Tuesday, February 28, 2012

First Public Discussion of the Next ASEAN Secretary General?

We have what appears to be the first public mention of the new ASEAN Secretary General candidate, Le Luong Minh.   This comes from a Myanmar Times interview with current ASEAN Secretary General Surin Pitsuwan conducted by Roger Mitton (I should note that Dr. Surin did not confirm the identity of his purported successor, but Mitton did in his introduction to the interview). 

Minh currently serves as Deputy Foreign Minister of Vietnam, and has had several high-level ambassadorial level postings, most notably to the United Nations in Geneva and in New York.  At the UN, he served as president of the Security Council during Vietnam’s rotation.  From all accounts, Minh is well-respected in diplomatic circles and well-spoken in English (e.g., “Bahasa ASEAN”). 

This information is consistent with what I have heard from other sources, but it remains unofficial until formally announced by Vietnam (the next ASEAN Secretary General must be from Vietnam under the rotation system maintained by the Charter).  It also remains to be seen whether Vietnam will follow Thailand’s past practice of offering multiple candidates for the post.   Nevertheless, it seems that Minh is the frontrunner and would be an excellent choice if he is indeed a candidate. 

In previous posts, I had indicated a preference for an ASEAN Secretary General with business experience or an economics background, as has been suggested by others.  However, given Vietnam’s more recent immersion into the global economy, the talent pool of ministerial-level Vietnamese officials with such experience is smaller than would be the case in the ASEAN-6. In any event, given Vietnam’s commitment to globalization, any ministerial-level Vietnamese official will be well versed in economic affairs.  Also, Minh’s diplomatic background will be very useful in potential political-security issues such as Preah Vihear or the Spratly Islands/South China Sea.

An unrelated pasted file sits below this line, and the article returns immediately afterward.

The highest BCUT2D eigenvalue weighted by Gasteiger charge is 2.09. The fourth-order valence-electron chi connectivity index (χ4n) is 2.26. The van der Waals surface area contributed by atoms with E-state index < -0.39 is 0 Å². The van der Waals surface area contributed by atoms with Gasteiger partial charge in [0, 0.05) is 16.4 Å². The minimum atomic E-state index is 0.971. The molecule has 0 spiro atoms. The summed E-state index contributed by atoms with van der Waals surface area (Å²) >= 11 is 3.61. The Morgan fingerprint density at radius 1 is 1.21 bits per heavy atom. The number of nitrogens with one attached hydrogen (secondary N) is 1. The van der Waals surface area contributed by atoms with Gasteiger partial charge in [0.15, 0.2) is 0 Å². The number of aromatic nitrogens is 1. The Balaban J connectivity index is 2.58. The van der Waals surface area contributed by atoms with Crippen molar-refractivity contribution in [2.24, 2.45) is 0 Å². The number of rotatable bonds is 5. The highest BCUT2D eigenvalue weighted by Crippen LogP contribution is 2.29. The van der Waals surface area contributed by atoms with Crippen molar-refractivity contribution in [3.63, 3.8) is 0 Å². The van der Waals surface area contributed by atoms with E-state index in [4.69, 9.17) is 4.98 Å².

Nevertheless, if Vietnam is going to nominate an ASEAN Secretary General with a more diplomatic background, then it is even more important that the ASEAN Deputy Secretary General for the ASEAN Economic Community have deep experience in economic matters.  The incumbent, S. Pushpanathan, has been excellent and hopefully can be reappointed to another three year term.  If the ASEAN member states decide otherwise, then a candidate with previous corporate experience would be very useful and provide a useful prospective on the ASEAN Economic Community.  Either way, the AEC needs more experience, not less, particularly as we head into the critical period before 2015 with an ASEAN chair (Myanmar) who is not experienced at all in international economics.

Tuesday, February 21, 2012

Examining the ASEAN FTA “Noodle Bowl”, One Strand at a Time

Frequently commentators write about the “noodle” or “spaghetti” bowl effect of having multiple free trade agreements (FTAs) operating simultaneously but in inconsistent ways.  Usually the difficulties are presented on a macro level, rather than on a micro level.